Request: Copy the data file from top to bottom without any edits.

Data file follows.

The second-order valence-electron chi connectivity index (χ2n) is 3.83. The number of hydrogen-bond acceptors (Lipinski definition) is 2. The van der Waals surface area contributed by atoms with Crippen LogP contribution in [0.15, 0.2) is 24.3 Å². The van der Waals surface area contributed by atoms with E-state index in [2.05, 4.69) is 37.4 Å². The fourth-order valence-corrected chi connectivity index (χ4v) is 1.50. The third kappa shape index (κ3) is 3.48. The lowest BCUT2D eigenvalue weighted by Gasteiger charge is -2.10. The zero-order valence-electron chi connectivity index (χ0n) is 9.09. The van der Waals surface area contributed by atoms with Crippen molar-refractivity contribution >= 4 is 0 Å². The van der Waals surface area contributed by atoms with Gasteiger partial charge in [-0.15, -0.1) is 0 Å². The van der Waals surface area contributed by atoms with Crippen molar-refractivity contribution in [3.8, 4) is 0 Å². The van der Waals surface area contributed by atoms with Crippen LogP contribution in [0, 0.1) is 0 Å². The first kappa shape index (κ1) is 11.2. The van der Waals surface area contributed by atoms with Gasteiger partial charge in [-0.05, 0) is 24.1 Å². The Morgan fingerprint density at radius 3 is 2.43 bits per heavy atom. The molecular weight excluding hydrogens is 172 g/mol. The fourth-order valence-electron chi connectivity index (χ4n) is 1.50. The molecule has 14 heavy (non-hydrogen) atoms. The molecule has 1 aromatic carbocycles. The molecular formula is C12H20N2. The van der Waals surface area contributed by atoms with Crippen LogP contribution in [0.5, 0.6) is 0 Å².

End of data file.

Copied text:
The second-order valence-electron chi connectivity index (χ2n) is 3.83. The number of hydrogen-bond acceptors (Lipinski definition) is 2. The van der Waals surface area contributed by atoms with Crippen LogP contribution in [0.15, 0.2) is 24.3 Å². The van der Waals surface area contributed by atoms with E-state index in [2.05, 4.69) is 37.4 Å². The fourth-order valence-corrected chi connectivity index (χ4v) is 1.50. The third kappa shape index (κ3) is 3.48. The lowest BCUT2D eigenvalue weighted by Gasteiger charge is -2.10. The zero-order valence-electron chi connectivity index (χ0n) is 9.09. The van der Waals surface area contributed by atoms with Crippen molar-refractivity contribution >= 4 is 0 Å². The van der Waals surface area contributed by atoms with Gasteiger partial charge in [-0.15, -0.1) is 0 Å². The van der Waals surface area contributed by atoms with Crippen molar-refractivity contribution in [3.8, 4) is 0 Å². The van der Waals surface area contributed by atoms with Crippen LogP contribution in [0, 0.1) is 0 Å². The first kappa shape index (κ1) is 11.2. The van der Waals surface area contributed by atoms with Gasteiger partial charge in [-0.05, 0) is 24.1 Å². The Morgan fingerprint density at radius 3 is 2.43 bits per heavy atom. The molecular weight excluding hydrogens is 172 g/mol. The fourth-order valence-electron chi connectivity index (χ4n) is 1.50. The molecule has 14 heavy (non-hydrogen) atoms. The molecule has 1 aromatic carbocycles. The molecular formula is C12H20N2. The van der Waals surface area contributed by atoms with Crippen LogP contribution in [0.5, 0.6) is 0 Å².